In this review, we undertake a critical appraisal of eight published studies providing first evidence that a history of attention-deficit/hyperactivity disorder (ADHD) may increase risk for the later-life development of a neurodegenerative disease, in particular Lewy body diseases (LBD), by up to five-fold. Most of these studies have used data linked to health records in large population registers and include impressive sample sizes and adequate follow-up periods. We identify a number of methodological limitations as well, including potential diagnostic inaccuracies arising from the use of electronic health records, biases in the measurement of ADHD status and symptoms, and concerns surrounding the representativeness of ADHD and LBD cohorts. Consequently, previously reported risk associations may have been underestimated due to the high likelihood of potentially missed ADHD cases in groups used as “controls”, or alternatively previous estimates may be inflated due to the inclusion of confounding comorbidities or non-ADHD cases within “exposed” groups that may have better accounted for dementia risk. Prospective longitudinal studies involving well-characterized cases and controls are recommended to provide some reassurance about the validity of neurodegenerative risk estimates in ADHD.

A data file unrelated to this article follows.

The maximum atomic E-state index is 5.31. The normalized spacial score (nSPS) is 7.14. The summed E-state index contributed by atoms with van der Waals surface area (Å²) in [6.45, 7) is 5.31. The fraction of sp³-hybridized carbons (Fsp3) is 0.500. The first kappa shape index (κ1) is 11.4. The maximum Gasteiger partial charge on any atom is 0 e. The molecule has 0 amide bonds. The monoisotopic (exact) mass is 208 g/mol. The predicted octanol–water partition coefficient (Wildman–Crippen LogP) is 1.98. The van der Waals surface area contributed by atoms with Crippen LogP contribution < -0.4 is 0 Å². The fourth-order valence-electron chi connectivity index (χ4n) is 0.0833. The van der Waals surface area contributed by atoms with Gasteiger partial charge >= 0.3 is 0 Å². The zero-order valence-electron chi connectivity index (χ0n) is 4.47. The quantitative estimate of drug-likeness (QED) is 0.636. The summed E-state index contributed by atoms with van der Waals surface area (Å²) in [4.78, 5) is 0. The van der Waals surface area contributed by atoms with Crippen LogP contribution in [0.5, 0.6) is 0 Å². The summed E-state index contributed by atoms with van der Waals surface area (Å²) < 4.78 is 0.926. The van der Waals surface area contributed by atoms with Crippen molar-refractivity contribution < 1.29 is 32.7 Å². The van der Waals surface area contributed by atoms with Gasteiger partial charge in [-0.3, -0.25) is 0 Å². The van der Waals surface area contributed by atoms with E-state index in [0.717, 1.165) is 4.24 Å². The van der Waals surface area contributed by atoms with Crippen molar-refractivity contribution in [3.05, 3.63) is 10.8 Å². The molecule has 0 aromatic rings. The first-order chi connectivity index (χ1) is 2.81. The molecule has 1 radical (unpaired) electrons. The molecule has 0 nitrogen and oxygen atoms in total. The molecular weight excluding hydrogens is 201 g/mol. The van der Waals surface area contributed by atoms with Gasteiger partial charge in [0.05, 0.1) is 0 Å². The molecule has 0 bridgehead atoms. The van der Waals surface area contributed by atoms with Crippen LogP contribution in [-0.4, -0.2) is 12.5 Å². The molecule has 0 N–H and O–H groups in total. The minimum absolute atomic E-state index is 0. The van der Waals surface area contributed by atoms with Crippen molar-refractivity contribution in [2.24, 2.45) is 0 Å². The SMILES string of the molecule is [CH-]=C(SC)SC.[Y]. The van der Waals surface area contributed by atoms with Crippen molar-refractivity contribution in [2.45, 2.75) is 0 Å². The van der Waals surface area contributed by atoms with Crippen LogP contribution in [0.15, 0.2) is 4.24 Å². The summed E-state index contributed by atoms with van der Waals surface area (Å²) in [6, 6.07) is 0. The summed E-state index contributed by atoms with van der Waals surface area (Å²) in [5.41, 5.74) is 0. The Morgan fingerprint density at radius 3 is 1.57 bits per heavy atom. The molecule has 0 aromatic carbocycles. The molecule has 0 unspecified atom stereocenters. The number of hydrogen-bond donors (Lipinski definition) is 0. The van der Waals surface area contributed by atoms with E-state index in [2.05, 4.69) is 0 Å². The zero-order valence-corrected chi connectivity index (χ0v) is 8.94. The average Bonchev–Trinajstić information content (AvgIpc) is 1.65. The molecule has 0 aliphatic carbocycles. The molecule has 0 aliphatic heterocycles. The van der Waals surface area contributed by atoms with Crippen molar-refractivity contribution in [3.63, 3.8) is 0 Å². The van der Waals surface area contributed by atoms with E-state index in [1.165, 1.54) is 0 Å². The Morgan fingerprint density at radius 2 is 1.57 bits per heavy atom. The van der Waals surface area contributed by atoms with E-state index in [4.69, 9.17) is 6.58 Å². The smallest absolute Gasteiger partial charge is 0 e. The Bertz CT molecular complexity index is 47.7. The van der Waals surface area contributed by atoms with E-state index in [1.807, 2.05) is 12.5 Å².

Copyright © 2022 Becker, Sharma and Callahan.